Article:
In particular, the EU-Turkey agreement was cited as an example of how secure agreements with third countries can deter newcomers. In fact, U.S. Secretary of Homeland Security Kevin McAleenan did so during a recent speech by the Senate Judiciary Committee. While the AGREEMENT between the EU and Turkey was probably correlated with a drop in flows, other factors, which had nothing to do with the security provisions of third-country nationals, were more responsible. In particular, the interception of migrant boats in the Aegean Sea by the Turkish coast guard, another element of the agreement, probably had a much greater effect. According to the Turkish Interior Ministry, more than 79,000 migrants and refugees were intercepted in the first four months of 2019 while trying to reach Greece, eclipsing the number of people who returned under the safe third country agreement. The United States has another such agreement, a 2002 agreement with Canada. A number of practical obstacles prevented transfers. First, this regime is based on evidence that an asylum seeker has crossed the safe country. This can be relatively simple in formal ports of entry between two countries, as border guards can visually confirm the previous presence of an asylum seeker in the third country. If transit between ports of entry is carried out or if the safe third country does not share a common border with the planned country of asylum, further proof of transit is required. The agreement between the United States and Canada, for example, was limited to formal ports of entry because evidence, in this case visual confirmation, was required as to how asylum seekers entered Canada. Faced with an increase in the number of people travelling back and forth between ports of entry and seeking asylum, Canada has requested an extension of the agreement, as the Canadian asylum authorities` information-sharing protocols would allow access to biometric data from the United States (for example).
B visa applications) that may confirm the previous presence of an asylum seeker in the United States. Panama. U.S. officials are also interested in reaching an agreement with Panama, through which thousands of asylum seekers from Africa, Asia and the Caribbean transit as they attempt to reach the United States. While secure agreements from third countries appear on paper to offer the potential to discourage new asylum applications and speed up asylum procedures, experience shows that these could be false promises. The reality is that these rules have generally proved difficult to implement, not rusty, discouraging new applications, and that procedures for already overburdened asylum systems have been expanded to new complexities. Safe agreements on third parties are an integral part of asylum schemes in other parts of the world. So far, the approach between EU Member States has been most widely applied by the Dublin Regulation, which assigns responsibility for processing asylum applications to the Member State in which an asylum seeker has entered.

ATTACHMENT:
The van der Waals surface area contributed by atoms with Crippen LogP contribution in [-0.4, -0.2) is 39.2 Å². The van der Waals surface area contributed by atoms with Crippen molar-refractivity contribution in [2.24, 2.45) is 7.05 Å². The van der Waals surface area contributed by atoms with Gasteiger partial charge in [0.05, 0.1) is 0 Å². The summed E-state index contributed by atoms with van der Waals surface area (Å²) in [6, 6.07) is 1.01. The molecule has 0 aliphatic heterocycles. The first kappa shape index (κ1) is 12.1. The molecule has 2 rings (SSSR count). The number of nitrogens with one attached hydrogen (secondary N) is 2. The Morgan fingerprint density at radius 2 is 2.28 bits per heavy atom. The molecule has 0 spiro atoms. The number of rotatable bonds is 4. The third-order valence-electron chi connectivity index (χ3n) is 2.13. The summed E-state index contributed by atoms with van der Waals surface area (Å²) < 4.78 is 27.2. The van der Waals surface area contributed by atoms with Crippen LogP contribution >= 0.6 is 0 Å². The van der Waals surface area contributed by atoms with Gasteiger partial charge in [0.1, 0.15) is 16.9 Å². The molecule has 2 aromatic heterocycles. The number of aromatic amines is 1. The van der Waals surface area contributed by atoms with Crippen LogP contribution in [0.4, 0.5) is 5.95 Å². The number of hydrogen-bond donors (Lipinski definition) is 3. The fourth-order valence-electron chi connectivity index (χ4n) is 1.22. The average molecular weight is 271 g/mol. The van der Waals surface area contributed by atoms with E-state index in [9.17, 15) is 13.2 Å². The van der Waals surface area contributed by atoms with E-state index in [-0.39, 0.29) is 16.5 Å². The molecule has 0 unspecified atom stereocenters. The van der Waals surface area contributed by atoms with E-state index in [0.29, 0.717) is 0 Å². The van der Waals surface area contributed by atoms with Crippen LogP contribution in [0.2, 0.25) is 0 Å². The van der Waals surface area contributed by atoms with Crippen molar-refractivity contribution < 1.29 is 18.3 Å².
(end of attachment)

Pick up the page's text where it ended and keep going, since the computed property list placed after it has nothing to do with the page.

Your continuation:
But there are other examples. Canada and the United States signed such an agreement in 2002. More recently, Norway unilaterally made Russia a safe third country in 2015 in response to the growing influx of asylum seekers to its northern border. And in 2016, the European Union negotiated an agreement with Turkey that allows asylum seekers arriving in Greece, especially Syrians, to return to Turkey to seek refuge. The administration insists that several new agreements be reached on the security of third-country nationals: the so-called “first country of asylum” principle often justifies the decision to return asylum seekers to another country. This means that a country can refuse a person`s asylum application if they have already been protected by another country. It is also often referred to as the “safe third country” principle. This broader term includes other relationships between an asylum seeker and a third country where they are considered safe.